Natural erosion finally took its toll on Darwin’s Arch, a famous rock formation off the coast of the remote Galápagos Islands, forcing the top of the archway to collapse into the Pacific Ocean on Monday as tourists watched in awe, Ecuadorean officials said.
Located roughly 600 miles west of continental Ecuador and less than a mile from the uninhabited Darwin Island, the iconic arch now sits as a pile of rubble between two pillars, The New York Times reported.
This photo distributed by Galapagos National Park shows Darwin’s Arch off the Galapagos Islands, Ecuador, Sunday, May 16, 2021. Ecuador’s Environment Ministry reported the collapse of the top of the arch on its Facebook page on Monday, May 17, and blame natural erosion of the stone. (Galapagos National Park via AP)
“The collapse of Darwin’s Arch, the attractive natural bridge found less than a kilometer from the main area of Darwin Island, was reported,” the Ministry of Environment for Ecuador said in the statement.
Images were also posted on the social media accounts for the ministry on Monday alongside a statement confirming the news.
The arch, which was named after the 19th Century scientist Charles Darwin, who developed his theory of evolution by natural selection while observing wildlife on the Galapagos Islands, consists of two pillars that are now being called “The Pillars of Evolution,” according to the tour company Aggressor Adventures, which organizes group trips to various destinations around the world. The top of the arch stood about 141 feet above the surface of the water, according to The Associated Press.
The tour company shared images of the fallen arch on Facebook indicating that one of its tour groups witnessed the incident take place.
“Unfortunately today, our guests of the Galapagos Aggressor III experienced a once-in-a-lifetime event. This morning at 11:20 a.m. local time, the world-famous Darwin’s Arch collapsed in front of their eyes. There are now only two pillars remaining. Some in the dive & travel industry are already referring to this now as ‘The Pillars of Evolution’. We will miss this iconic site,” Aggressor Adventures said on Facebook.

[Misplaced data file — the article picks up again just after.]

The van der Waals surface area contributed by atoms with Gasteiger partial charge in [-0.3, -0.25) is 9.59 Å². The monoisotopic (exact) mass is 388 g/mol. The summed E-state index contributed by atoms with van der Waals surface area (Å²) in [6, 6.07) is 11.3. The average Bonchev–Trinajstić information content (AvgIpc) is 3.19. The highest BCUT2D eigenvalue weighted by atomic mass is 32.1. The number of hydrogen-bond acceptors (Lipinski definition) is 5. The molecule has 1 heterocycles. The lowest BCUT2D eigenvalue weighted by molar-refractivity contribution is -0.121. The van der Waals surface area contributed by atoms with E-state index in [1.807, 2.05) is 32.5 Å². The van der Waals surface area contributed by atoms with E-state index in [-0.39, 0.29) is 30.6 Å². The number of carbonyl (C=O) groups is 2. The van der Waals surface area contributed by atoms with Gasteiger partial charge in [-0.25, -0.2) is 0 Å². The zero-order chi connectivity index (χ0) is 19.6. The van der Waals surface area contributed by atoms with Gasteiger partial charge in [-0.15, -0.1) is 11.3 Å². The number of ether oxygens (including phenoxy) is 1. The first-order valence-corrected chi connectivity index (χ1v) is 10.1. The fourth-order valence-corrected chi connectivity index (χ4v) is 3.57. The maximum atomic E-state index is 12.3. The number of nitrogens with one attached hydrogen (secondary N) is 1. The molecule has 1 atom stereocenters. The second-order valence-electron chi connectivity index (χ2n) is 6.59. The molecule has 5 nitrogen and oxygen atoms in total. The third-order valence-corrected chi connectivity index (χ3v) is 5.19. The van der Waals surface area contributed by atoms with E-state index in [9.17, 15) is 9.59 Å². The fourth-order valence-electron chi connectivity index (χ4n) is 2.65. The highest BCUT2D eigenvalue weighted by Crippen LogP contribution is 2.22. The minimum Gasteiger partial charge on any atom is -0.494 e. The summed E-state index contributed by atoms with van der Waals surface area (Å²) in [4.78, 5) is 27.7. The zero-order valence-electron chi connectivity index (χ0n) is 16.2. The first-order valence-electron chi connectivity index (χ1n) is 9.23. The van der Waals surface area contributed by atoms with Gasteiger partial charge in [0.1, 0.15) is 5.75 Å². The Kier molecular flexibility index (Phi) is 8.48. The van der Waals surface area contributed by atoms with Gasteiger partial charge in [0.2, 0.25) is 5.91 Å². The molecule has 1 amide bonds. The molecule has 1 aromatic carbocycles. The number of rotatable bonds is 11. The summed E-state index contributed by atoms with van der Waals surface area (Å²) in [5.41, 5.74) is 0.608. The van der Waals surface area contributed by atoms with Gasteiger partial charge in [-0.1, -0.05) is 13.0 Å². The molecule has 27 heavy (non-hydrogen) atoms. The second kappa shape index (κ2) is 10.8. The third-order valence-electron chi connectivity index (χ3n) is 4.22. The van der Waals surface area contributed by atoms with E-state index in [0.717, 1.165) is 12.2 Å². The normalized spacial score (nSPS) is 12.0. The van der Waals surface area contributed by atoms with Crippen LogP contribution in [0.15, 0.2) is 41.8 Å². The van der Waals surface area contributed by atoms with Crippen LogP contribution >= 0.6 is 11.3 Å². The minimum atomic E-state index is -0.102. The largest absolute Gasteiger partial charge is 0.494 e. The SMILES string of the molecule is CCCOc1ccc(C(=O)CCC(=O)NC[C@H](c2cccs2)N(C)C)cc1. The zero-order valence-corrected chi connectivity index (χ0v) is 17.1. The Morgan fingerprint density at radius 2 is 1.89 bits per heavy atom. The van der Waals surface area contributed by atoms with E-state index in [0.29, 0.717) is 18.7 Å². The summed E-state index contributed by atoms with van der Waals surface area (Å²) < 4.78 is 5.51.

Still, the idea of nature taking its course was on the minds of some in the wake of the arch collapse.
“Obviously all the people from the Galapagos felt nostalgic because it’s something we’re familiar with since childhood, and to know that it has changed was a bit of a shock,” Washington Tapia, the director of conservation at Galapagos Conservancy, told the AP. “However, from a scientific point of view, it’s part of the natural process. The fall is surely due to exogenous processes such as weathering and erosion which are things that normally happen on our planet.”
The waters around the world-famous formation are known as a top destination for divers, with tours from the main islands offering the opportunity to encounter all sorts of species including sharks, turtles, dolphins and manta rays.
Landmarks and islands around the world are under threat of erosion, sometimes from the passage of time or even the impacts of severe weather.
El Niño — a climate pattern associated with warmer-than-normal Pacific waters near the equator — can also play a role in erosion. In addition, the Galápagos Islands’ proximity to three different ocean currents that meet near the site’s location adds to the elements they are exposed to, according to The New York Times. The U.N. Educational, Scientific and Cultural Organization (UNESCO) has noted that the Galápagos Islands are extremely vulnerable to effects of climate change.
Another iconic sea stack that was adored by generations of tourists and nature photographers now is scattered in many pieces along the shoreline of Lake Superior — all thanks to Mother Nature’s wrath.
Photo of the now-collapsed sea arch along the trail to Shovel Point at Tettegouche State Park. (Minnesota Department of Natural Resources)
The sea stack that welcomed visitors to Tettegouche State Park in Silver Bay, Minnesota, was a national tourist attraction until it was destroyed by powerful wind-driven waves that toppled the ancient rock formation into the lake in late 2019.
All that was needed to collapse the structure was the perfect setup weather-wise, Nicole LoBiondo, an AccuWeather meteorologist, said, adding that the water and beach areas in Tettegouche State Park have little friction to diminish wind speeds due to fewer trees and obstacles.
According to LoBiondo, the shoreline is rocky and has plenty of cliffs, and the water below can be influenced greatly by the weather.
Photo of the sentinel left behind after the Tettegouche State Park sea arch collapsed in August 2010. (Minnesota Department of Natural Resources)
Photos after the collapse showed a few rocks jutting just above the lake’s choppy waters, where the formation used to stand.
Winds were blowing from the northeast during the most intense portion of the storm, which meant the winds were blowing along the northeast to the southwest lakeshore, according to LoBiondo. This creates a perfect setup for northeast winds to funnel along the lakeshore, she explained.
Download the free AccuWeather app to check the forecast in your area. Keep checking back on AccuWeather.com and stay tuned to the AccuWeather Network on DirecTV, Frontier and Verizon Fios.